Port of Olympia Commission candidate Joe Downing has raised the most campaign money out of all of the candidates on the Thurston County primary election ballot, reporting about $21,560, according to reports filed with the state Public Disclosure Commission.
And $4,000 of that money was donated by Clydia Cuykendall, an attorney who was on the port’s Citizen Advisory Committee until June 30 and works on Downing’s campaign.
Downing is in a three-way race for incumbent George Barner’s District No. 1 seat, and reported about 140 separate contributions to his campaign, as of Wednesday. More than half of those donors ponied up at least $100, according to the PDC’s database. Downing reported that he’s donated about $19 to his own campaign, and has received about $300 in anonymous donations.
Meanwhile, Barner reported that he’s raised about $2,400, and his top contribution was $500 from the Thurston-Lewis-Mason Labor Council, according to the database. The third candidate in the race, Joseph Treacy Kreger, has raised about $3,690, with $2,000 of that from his own pocketbook. His top contribution was $500 from Steve Wilcox, owner of Sea Blossom Seafoods, a longtime vendor at the Olympia Farmers Market.
Candidates who raise or spend more than $5,000 or accept a contribution of $500 or more from a single donor are required to report those contributions to the state, according to Lori Anderson, a spokeswoman with the Public Disclosure Commission. Candidates in elections that involve fewer than 5,000 registered voters have fewer reporting requirements.
An Olympian analysis of the PDC’s database shows that local candidates have raised almost $108,500 so far in campaign contributions for the off-year election.
In the Port’s District No. 3 race, Jerry Farmer has raised $8,236, which includes a $1,500 contribution from retiree Ralph Lovelace. Elizabeth Zita has raised $4,435, and her biggest donation was $950 from Thurston Environmental Voters. Their challenger Bob Jones reported that he’s raised just $400, but he’s spent about $1,743 so far on his campaign.
The city of Olympia’s mayoral race also has attracted big donors. So far, city council member Cheryl Selby has reported raising about $17,800, and her top contribution was $900 from Dennis Adams, managing broker of Virgil Adams Real Estate. Other major contributors include her husband, Jeffrey Engle, and Olympia’s International Association of Fire Fighters Local 468, both of which donated $500.
Meanwhile, mayoral candidate Marco Rosaire Rossi has reported about $3,000 in contributions, including $500 from the Thurston Lewis Mason Counties Central Labor Council and $100 from outgoing Olympia Mayor Stephen Buxbaum. The city’s third mayoral candidate, Prophet Atlantis, has not reported any contributions, according to the PDC’s database.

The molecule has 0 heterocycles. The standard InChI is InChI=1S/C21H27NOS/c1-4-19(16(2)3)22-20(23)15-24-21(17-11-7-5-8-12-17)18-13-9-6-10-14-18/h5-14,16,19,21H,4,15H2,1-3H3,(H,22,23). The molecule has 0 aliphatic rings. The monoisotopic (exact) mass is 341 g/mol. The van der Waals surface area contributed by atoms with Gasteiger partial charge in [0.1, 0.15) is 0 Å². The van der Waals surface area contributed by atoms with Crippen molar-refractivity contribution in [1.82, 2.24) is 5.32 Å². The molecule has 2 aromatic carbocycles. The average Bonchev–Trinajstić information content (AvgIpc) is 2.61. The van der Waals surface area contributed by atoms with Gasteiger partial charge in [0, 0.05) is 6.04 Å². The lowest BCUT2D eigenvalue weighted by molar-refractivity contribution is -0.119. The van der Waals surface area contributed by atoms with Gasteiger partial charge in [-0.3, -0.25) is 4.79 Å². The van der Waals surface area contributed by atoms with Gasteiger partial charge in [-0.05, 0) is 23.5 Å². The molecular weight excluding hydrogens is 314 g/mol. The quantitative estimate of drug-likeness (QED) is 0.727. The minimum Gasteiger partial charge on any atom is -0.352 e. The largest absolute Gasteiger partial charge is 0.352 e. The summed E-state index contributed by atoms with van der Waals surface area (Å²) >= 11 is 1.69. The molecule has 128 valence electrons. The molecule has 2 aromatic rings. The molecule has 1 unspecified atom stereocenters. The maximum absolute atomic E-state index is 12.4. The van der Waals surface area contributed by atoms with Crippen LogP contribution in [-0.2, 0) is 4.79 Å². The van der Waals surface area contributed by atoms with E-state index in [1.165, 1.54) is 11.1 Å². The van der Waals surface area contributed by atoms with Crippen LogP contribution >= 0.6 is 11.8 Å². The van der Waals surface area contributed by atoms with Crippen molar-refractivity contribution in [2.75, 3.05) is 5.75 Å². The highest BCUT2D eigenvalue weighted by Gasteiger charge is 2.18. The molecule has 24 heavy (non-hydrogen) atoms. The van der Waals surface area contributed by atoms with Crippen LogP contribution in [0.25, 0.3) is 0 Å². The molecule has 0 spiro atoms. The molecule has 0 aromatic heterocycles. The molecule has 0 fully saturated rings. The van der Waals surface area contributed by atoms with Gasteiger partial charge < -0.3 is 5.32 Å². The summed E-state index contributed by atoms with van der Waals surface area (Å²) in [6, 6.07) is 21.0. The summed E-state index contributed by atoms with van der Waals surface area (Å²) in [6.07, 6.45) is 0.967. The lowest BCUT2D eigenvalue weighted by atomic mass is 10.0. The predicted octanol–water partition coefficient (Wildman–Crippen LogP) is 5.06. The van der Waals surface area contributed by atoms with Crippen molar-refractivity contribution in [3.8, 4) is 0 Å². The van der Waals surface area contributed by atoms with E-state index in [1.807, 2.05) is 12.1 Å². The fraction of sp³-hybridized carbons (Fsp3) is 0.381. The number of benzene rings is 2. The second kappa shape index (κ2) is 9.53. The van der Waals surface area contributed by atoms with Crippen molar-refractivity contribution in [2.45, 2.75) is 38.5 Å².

Olympia City Council Position No. 2 candidate Judy Bardin has raised about $13,380, including $900 from the Washington Federation of State Employees Local 443 and $500 from the Thurston Environmental Voters. Challenger Jessica Bateman has raised about $13,020, with about 20 of Bateman’s 71 reported contributions from individuals or organizations outside of Thurston County, according to the PDC database. City council candidate Raymond Guerra has raised about $1,835, with a top contribution of $200 from Ryan Boyles with Topside Bar and Grill in Steilacoom.
None of the Lacey City Council candidates will be in the primary, but that hasn’t stopped them from filling their campaign war chests for the general election in November.
City Council Position 3 incumbent Jeffrey Gadman has raised about $6,207; his top contribution was $500 from fellow Lacey City Councilman Michael Steadman. Gadman’s challenger, William Frare, has raised about $3,075, and his top donor is Dan Reichel, a fleet manager with the state of Washington, according to the PDC reports.
Lacey City Council member Lenny Greenstein will be unopposed for his Position 2 seat in November, but he’s raised about $9,380, according to the PDC database. Greenstein began fundraising in January.
On May 11, Greenstein reported a $300 contribution from Poly Bag LLC, a Tacoma-based company that specializes in plain and printed polyethylene bags and packaging products, according to its website.
The following week, Greenstein initiated a conversation with the Lacey City Council about overturning the city’s plastic bag ban, according to a story in The Olympian.
He was one of three councilmen who had earlier tried to get the plastic bag ban to a vote of the people.